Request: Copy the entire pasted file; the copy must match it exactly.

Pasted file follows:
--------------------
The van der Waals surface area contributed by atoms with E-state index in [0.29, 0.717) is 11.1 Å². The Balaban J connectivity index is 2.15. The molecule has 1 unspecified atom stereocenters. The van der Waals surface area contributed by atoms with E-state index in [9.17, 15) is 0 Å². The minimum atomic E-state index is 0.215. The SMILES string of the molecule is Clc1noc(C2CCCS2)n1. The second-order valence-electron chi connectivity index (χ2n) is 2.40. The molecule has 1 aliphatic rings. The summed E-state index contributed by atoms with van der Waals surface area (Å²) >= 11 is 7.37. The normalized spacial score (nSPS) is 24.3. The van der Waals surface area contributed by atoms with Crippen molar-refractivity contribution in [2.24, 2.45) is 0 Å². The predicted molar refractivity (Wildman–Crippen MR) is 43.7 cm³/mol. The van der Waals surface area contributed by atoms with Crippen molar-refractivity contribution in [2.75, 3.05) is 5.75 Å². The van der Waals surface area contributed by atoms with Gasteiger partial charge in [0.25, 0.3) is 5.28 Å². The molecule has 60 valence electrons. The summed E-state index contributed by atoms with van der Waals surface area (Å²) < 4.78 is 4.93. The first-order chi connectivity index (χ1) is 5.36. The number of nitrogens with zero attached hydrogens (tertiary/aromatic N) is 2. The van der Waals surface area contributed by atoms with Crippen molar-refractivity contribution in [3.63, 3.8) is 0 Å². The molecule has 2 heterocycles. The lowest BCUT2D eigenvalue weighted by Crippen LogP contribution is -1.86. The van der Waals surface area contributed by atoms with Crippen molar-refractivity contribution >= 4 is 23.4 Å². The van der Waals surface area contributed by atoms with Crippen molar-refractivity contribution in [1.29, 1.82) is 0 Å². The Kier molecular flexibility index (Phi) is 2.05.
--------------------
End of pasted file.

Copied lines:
The van der Waals surface area contributed by atoms with E-state index in [0.29, 0.717) is 11.1 Å². The Balaban J connectivity index is 2.15. The molecule has 1 unspecified atom stereocenters. The van der Waals surface area contributed by atoms with E-state index in [9.17, 15) is 0 Å². The minimum atomic E-state index is 0.215. The SMILES string of the molecule is Clc1noc(C2CCCS2)n1. The second-order valence-electron chi connectivity index (χ2n) is 2.40. The molecule has 1 aliphatic rings. The summed E-state index contributed by atoms with van der Waals surface area (Å²) >= 11 is 7.37. The normalized spacial score (nSPS) is 24.3. The van der Waals surface area contributed by atoms with Crippen molar-refractivity contribution in [2.24, 2.45) is 0 Å². The predicted molar refractivity (Wildman–Crippen MR) is 43.7 cm³/mol. The van der Waals surface area contributed by atoms with Crippen molar-refractivity contribution in [2.75, 3.05) is 5.75 Å². The van der Waals surface area contributed by atoms with Gasteiger partial charge in [0.25, 0.3) is 5.28 Å². The molecule has 60 valence electrons. The summed E-state index contributed by atoms with van der Waals surface area (Å²) < 4.78 is 4.93. The first-order chi connectivity index (χ1) is 5.36. The number of nitrogens with zero attached hydrogens (tertiary/aromatic N) is 2. The van der Waals surface area contributed by atoms with Crippen molar-refractivity contribution in [3.63, 3.8) is 0 Å². The molecule has 2 heterocycles. The lowest BCUT2D eigenvalue weighted by Crippen LogP contribution is -1.86. The van der Waals surface area contributed by atoms with Crippen molar-refractivity contribution >= 4 is 23.4 Å². The van der Waals surface area contributed by atoms with Crippen molar-refractivity contribution in [1.29, 1.82) is 0 Å². The Kier molecular flexibility index (Phi) is 2.05.